where he would advance from To Kill a Mockingbird to driving around stoned after
junior prom) the jam his mother would buy without labels, the way their house never had
enough closets and so pictures that were formerly sacred were faded from beating of a
mild sun, and finally the backyard, filled with enough plant life that no one could see him
walking around, stealing his mother‟s trowel, and digging up the grass.
Clam left school that day with things on his mind. Mark Sailor‟s birthday was
coming up. Last year Mark had given Clam his old Game Gear after Mark had
discovered his parents had bought Clam a talking R2D2 robot. Mark had concluded
Clam was unworthy of such a cool toy, and that he probably wasn‟t the type to raise a
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fuss anyway. Clam wasn‟t really plotting revenge, but certainly wanted to teach Mark a
lesson. He would normally ask his mother to help him with projects like this, but, being
ten years old now, he thought it time he start making up his own plans. He thought about
this as he walked out the doors of his school, which slammed behind him pushing a last
measure of air saturated with broken penciltips and ziplocked sandwhiches onto his back.
The doors had slammed shut with the same anger and cruelty every day since Clam
started attending the school two years prior, but Clam still jumped and ran as he heard the
clank and felt the cold air on the exposed skin of his neck.
Clam thought, as he opened his house‟s always unlocked door, that he might write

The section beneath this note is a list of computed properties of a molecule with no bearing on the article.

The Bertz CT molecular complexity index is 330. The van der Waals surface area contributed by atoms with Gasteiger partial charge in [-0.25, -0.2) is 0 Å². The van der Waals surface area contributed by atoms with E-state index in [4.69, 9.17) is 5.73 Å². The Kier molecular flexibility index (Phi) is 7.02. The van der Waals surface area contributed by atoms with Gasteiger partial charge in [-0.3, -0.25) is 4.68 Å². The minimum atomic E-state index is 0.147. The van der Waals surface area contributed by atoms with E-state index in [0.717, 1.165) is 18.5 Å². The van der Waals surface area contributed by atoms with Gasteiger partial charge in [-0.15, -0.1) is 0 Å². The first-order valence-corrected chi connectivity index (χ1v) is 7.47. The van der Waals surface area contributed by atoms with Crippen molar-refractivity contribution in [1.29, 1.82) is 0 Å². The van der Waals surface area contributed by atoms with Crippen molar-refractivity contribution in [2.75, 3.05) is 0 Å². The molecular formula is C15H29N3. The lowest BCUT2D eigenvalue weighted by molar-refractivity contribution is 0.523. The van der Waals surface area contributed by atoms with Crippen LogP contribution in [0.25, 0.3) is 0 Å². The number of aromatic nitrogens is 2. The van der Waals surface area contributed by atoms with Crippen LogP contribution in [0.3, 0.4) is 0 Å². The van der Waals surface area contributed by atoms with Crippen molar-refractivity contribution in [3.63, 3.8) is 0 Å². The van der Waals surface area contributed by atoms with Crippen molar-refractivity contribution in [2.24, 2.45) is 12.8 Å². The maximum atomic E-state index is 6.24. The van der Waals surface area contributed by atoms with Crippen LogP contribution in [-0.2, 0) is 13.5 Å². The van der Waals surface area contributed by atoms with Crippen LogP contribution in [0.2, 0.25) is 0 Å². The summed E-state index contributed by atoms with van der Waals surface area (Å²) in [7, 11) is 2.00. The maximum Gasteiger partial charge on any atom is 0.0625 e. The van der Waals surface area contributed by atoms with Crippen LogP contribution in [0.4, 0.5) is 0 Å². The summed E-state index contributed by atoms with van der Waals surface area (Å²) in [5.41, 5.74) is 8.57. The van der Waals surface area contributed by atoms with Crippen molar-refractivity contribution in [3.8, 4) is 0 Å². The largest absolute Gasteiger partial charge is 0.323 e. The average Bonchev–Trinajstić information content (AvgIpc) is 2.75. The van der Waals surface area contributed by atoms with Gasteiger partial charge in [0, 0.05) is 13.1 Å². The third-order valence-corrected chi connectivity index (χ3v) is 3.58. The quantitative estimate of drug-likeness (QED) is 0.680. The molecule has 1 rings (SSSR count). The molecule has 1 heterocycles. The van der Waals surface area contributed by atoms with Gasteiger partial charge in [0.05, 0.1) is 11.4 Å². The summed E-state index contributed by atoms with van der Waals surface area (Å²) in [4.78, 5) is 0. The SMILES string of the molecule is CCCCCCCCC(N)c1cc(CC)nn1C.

Mark Sailor a really nice letter about what a nice kid he was and how he always let others
beat him in four square even though he was the best player, and then keep the present his
mother had bought Mark for the occasion. He could not savor this thought, because just
as he threw his bloated brickweight backpack onto the floor, an unwelcome, prolonged
shrieking entered his head for the first time in 3 month. Clam almost thought he was over
it, that it would never come back, but it had come back and it was like someone was
scraping his brain against the bones it rested on, or like he could hear the sound that fish
make when they die underwater. “STOP.” Clam screamed to no one in particular. “I‟m done. I donwanna do it again.” But, like every other time it had happened, there was only
one thing that could bring silence to Clam‟s mind, and he hated himself for giving in again. He tried one last defense- to throw himself onto the couch and cover his head in
pillows, but that only made the noise louder. He kept his head buried there, slamming it